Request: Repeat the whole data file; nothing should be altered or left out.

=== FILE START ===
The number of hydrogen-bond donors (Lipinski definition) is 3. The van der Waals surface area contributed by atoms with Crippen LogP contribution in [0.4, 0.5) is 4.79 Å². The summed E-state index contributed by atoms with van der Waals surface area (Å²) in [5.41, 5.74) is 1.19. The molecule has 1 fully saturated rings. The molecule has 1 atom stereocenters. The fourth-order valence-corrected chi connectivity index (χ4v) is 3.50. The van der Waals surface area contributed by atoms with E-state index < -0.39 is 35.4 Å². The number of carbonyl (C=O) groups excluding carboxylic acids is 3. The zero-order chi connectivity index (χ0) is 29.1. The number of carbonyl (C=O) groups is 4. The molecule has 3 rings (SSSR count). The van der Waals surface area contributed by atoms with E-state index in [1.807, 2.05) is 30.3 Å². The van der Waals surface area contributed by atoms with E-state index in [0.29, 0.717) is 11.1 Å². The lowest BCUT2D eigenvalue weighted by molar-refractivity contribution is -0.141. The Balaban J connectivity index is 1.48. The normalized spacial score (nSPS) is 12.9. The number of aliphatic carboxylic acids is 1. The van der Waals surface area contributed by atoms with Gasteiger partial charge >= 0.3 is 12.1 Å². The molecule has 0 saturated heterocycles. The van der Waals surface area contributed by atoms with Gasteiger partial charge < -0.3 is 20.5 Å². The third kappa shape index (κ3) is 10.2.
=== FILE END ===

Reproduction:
The number of hydrogen-bond donors (Lipinski definition) is 3. The van der Waals surface area contributed by atoms with Crippen LogP contribution in [0.4, 0.5) is 4.79 Å². The summed E-state index contributed by atoms with van der Waals surface area (Å²) in [5.41, 5.74) is 1.19. The molecule has 1 fully saturated rings. The molecule has 1 atom stereocenters. The fourth-order valence-corrected chi connectivity index (χ4v) is 3.50. The van der Waals surface area contributed by atoms with E-state index < -0.39 is 35.4 Å². The number of carbonyl (C=O) groups excluding carboxylic acids is 3. The zero-order chi connectivity index (χ0) is 29.1. The number of carbonyl (C=O) groups is 4. The molecule has 3 rings (SSSR count). The van der Waals surface area contributed by atoms with E-state index in [1.807, 2.05) is 30.3 Å². The van der Waals surface area contributed by atoms with E-state index in [0.29, 0.717) is 11.1 Å². The lowest BCUT2D eigenvalue weighted by molar-refractivity contribution is -0.141. The Balaban J connectivity index is 1.48. The normalized spacial score (nSPS) is 12.9. The number of aliphatic carboxylic acids is 1. The van der Waals surface area contributed by atoms with Gasteiger partial charge >= 0.3 is 12.1 Å². The molecule has 0 saturated heterocycles. The van der Waals surface area contributed by atoms with Gasteiger partial charge < -0.3 is 20.5 Å². The third kappa shape index (κ3) is 10.2.